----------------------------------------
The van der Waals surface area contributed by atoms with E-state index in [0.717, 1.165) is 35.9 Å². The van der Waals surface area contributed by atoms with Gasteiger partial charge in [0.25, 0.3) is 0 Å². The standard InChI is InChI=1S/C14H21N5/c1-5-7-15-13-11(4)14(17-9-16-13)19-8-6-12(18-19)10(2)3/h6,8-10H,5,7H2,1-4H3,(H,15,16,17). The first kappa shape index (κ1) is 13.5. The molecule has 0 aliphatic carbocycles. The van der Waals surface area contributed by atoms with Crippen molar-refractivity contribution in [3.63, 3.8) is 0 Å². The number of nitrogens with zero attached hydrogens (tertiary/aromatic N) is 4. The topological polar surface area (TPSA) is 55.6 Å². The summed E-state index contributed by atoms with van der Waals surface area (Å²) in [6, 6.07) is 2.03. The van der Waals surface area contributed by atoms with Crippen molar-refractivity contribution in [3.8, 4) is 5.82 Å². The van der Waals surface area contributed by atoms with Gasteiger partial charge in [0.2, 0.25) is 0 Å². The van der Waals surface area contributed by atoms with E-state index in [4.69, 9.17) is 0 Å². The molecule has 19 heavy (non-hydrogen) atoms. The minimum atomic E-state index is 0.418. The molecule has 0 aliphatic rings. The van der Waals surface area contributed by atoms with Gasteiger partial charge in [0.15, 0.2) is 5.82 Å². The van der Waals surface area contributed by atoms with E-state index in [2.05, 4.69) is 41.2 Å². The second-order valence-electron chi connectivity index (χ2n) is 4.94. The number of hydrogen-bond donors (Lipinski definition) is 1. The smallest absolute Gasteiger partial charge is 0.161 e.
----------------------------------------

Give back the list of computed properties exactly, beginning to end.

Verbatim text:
The van der Waals surface area contributed by atoms with E-state index in [0.717, 1.165) is 35.9 Å². The van der Waals surface area contributed by atoms with Gasteiger partial charge in [0.25, 0.3) is 0 Å². The standard InChI is InChI=1S/C14H21N5/c1-5-7-15-13-11(4)14(17-9-16-13)19-8-6-12(18-19)10(2)3/h6,8-10H,5,7H2,1-4H3,(H,15,16,17). The first kappa shape index (κ1) is 13.5. The molecule has 0 aliphatic carbocycles. The van der Waals surface area contributed by atoms with Crippen molar-refractivity contribution in [3.63, 3.8) is 0 Å². The number of nitrogens with zero attached hydrogens (tertiary/aromatic N) is 4. The topological polar surface area (TPSA) is 55.6 Å². The summed E-state index contributed by atoms with van der Waals surface area (Å²) in [6, 6.07) is 2.03. The van der Waals surface area contributed by atoms with Crippen molar-refractivity contribution in [3.8, 4) is 5.82 Å². The van der Waals surface area contributed by atoms with Gasteiger partial charge in [0.2, 0.25) is 0 Å². The van der Waals surface area contributed by atoms with E-state index in [4.69, 9.17) is 0 Å². The molecule has 19 heavy (non-hydrogen) atoms. The minimum atomic E-state index is 0.418. The molecule has 0 aliphatic rings. The van der Waals surface area contributed by atoms with Gasteiger partial charge in [0.15, 0.2) is 5.82 Å². The van der Waals surface area contributed by atoms with E-state index in [2.05, 4.69) is 41.2 Å². The second-order valence-electron chi connectivity index (χ2n) is 4.94. The number of hydrogen-bond donors (Lipinski definition) is 1. The smallest absolute Gasteiger partial charge is 0.161 e.